Cook County Hospital, like many hospitals in the United States and worldwide, is pursuing a strategy to combat health-care-associated infections (HAIs). In the United States, approximately two million people are infected each year and over 100,000 die. In this paper, an interdisciplinary team of researchers from Georgia Tech and Cook County Hospital, with backgrounds in engineering, economics, and medicine, analyze the flow of pathogens. We combine infection rates and cost data to build a discrete-event simulation model to capture the complex relationships between hand hygiene, isolation, demand, and costs. We find that both hand hygiene and isolation policies have a significant impact on rates of infection, and that a complex interplay between factors exists. This suggests that a systems-level approach to infection-control procedures will be required to contain health-care-associated infections.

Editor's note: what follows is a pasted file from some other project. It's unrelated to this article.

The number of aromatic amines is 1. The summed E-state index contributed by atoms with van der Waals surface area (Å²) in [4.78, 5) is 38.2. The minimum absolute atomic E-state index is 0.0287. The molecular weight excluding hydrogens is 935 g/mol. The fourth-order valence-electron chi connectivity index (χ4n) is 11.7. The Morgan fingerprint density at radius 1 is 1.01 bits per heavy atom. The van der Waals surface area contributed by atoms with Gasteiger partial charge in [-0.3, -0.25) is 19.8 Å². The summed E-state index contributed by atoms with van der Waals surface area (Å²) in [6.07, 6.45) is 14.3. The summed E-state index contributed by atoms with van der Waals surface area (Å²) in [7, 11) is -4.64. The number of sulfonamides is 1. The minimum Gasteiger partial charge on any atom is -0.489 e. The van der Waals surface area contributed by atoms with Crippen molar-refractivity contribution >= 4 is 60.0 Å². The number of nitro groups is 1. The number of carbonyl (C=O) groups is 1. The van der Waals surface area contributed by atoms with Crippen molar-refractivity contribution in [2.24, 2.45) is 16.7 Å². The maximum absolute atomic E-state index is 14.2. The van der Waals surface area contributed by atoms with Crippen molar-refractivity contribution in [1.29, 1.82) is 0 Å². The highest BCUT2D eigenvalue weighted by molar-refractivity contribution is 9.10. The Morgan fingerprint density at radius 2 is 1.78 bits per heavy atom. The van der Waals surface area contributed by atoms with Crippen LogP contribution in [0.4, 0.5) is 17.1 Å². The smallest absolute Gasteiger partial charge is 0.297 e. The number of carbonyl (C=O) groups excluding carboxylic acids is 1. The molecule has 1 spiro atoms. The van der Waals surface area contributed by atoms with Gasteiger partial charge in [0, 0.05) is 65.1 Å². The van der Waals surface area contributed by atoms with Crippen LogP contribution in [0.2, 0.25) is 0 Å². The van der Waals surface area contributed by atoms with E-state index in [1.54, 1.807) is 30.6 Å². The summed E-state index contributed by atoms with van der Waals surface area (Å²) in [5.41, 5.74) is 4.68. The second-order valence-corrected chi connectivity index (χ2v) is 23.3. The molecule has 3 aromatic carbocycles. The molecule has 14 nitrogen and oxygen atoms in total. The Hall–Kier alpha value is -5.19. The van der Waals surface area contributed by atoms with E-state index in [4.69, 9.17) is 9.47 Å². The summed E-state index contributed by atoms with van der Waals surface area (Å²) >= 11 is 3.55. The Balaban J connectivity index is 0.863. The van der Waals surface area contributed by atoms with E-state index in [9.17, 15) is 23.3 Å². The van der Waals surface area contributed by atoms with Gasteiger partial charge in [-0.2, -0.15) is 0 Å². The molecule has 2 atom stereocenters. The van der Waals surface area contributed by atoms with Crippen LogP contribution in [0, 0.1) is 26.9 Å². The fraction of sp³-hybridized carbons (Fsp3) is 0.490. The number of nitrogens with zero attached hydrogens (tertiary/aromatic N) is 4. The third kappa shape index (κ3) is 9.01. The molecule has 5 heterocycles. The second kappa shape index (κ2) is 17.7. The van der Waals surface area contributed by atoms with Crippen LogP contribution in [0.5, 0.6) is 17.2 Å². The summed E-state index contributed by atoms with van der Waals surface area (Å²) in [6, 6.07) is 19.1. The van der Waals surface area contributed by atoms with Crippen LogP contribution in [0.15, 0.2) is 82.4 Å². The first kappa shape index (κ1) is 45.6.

All Science Journal Classification (ASJC) codes
- Strategy and Management
- Management Science and Operations Research
- Management of Technology and Innovation